Part 1:  Why Mayor instead of Town Council?

The short answer:  humility.

Why am I running for Mayor? 

  • Part 1:  Why Mayor instead of Town Council?
  • Part 2:  What would you do as Mayor, then, if Jamestown's Mayor has so little power?

The long answer:

  • According to our Town Charter (Section 2.2), "The Mayor shall be the official head of the Town government, shall preside at all meetings of the Town Council, and shall have the powers and duties of Mayor as prescribed by this Charter and the General Statues. The Mayor shall have the right to vote on matters before the Council only where there are equal number votes in the affirmative and in the negative."
  • The Charter (Section 4.1) then says, "The Town shall operate under the Council-Manager form of government, in accordance with Part 2 of Article 7 of Chapter 160A of the General Statues.
  • Part 2 of Article 7 of Chapter 160A of the General Statues states
    "(a) In cities whose charters provide for the council-manager form of government, the council shall appoint a city manager to serve at its pleasure." And then, in 160A-148. Powers and duties of manager, "The manager shall be the chief administrator of the city. He shall be responsible to the council for administering all municipal affairs placed in his charge by them...."
  • And the general provisions (Article 5 of Chapter 160A) regarding forms of government in North Carolina make it clear that (160A-67) "Except as otherwise provided by law, the government and general management of the city shall be vested in the council. The powers and duties of the mayor shall be such as are conferred upon him by law, together with such other powers and duties as may be conferred upon him by the council pursuant to law. The mayor shall be recognized as the official head of the city for the purpose of service of civil process, and for all ceremonial purposes."  
  • So the Town Council is in legally in charge of Jamestown, not the mayor, and so the mayor's role is limited only to (i) presiding over the meeting and (ii) voting when there is a tie on the council.  That takes humility.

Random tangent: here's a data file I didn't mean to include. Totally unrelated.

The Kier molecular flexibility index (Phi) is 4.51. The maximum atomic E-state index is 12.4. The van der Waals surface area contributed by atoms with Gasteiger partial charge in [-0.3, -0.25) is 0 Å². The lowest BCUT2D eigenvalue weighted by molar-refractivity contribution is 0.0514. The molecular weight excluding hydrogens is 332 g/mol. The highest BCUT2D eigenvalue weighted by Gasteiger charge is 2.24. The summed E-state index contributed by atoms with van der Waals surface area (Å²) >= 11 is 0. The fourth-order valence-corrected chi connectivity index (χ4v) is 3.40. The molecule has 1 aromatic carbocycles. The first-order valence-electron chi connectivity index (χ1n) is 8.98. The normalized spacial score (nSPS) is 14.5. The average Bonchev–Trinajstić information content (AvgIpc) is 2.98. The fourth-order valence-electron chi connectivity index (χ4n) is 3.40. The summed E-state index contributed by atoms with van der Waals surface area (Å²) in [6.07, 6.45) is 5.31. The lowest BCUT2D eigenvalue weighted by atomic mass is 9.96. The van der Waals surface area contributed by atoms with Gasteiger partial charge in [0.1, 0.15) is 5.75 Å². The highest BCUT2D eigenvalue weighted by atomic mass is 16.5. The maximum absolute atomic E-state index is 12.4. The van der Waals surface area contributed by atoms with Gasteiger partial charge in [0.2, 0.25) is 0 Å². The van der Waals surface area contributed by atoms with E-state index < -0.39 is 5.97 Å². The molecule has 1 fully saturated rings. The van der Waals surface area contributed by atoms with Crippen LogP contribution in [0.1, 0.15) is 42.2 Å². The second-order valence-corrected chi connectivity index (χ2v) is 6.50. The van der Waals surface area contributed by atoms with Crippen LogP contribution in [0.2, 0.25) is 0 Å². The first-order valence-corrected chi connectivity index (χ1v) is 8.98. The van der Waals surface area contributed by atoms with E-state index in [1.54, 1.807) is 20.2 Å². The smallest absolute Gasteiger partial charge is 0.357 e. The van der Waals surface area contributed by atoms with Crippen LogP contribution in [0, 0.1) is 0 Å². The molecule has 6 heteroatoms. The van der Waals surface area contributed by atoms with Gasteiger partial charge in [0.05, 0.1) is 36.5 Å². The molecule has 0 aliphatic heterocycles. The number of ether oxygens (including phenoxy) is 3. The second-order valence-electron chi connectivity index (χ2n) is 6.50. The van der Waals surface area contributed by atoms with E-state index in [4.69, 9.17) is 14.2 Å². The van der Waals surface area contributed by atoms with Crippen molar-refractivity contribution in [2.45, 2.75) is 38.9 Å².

Part 2: What would you do as Mayor, then, if Jamestown's Mayor has so little power?

Presiding over the meetings means setting agendas that still move legislation forward, but I believe can be done better to encourage public participation. In particular, as mayor I would schedule public hearings so Council does not vote directly after hearing from the public.  

Indeed, there are at least 30 different reasons why towns are legally required to hold public hearings, which give the public the opportunity to address Council on important matters.  Certainly, according to statue 160A-81, "The council may adopt reasonable rules governing the conduct of public hearings," including time limits and the number of speakers -- at least when a number of speakers all hold the same position, or when the number of attendees exceeds the capacity of the room.

But when a Council will then vote on the matter immediately after a public hearing -- i.e., during the same meeting -- that encourages the Council to come to the public hearing prepared to vote, not to listen.  In that case, the public hearing then places a burden on the citizen not just to provide information or perspective, but also to argue either "for" or "against" a measure. That can keep the public from sharing alternative options because they can feel locked in to arguing for or against that measure.  The timing also prevents the public from hearing from one another before making up their own minds, reading subsequent reports and editorials, and discussing the matter with one another and with elected officials prior to Council's vote. 

So that's the way it's been done here in Jamestown for over a decade -- with Council voting right after public hearings -- and I've spoken at Town Council meetings about this because, overall, I think that method discourages the kind of public participation that is so crucial to our democracy.

More? See this Facebook post.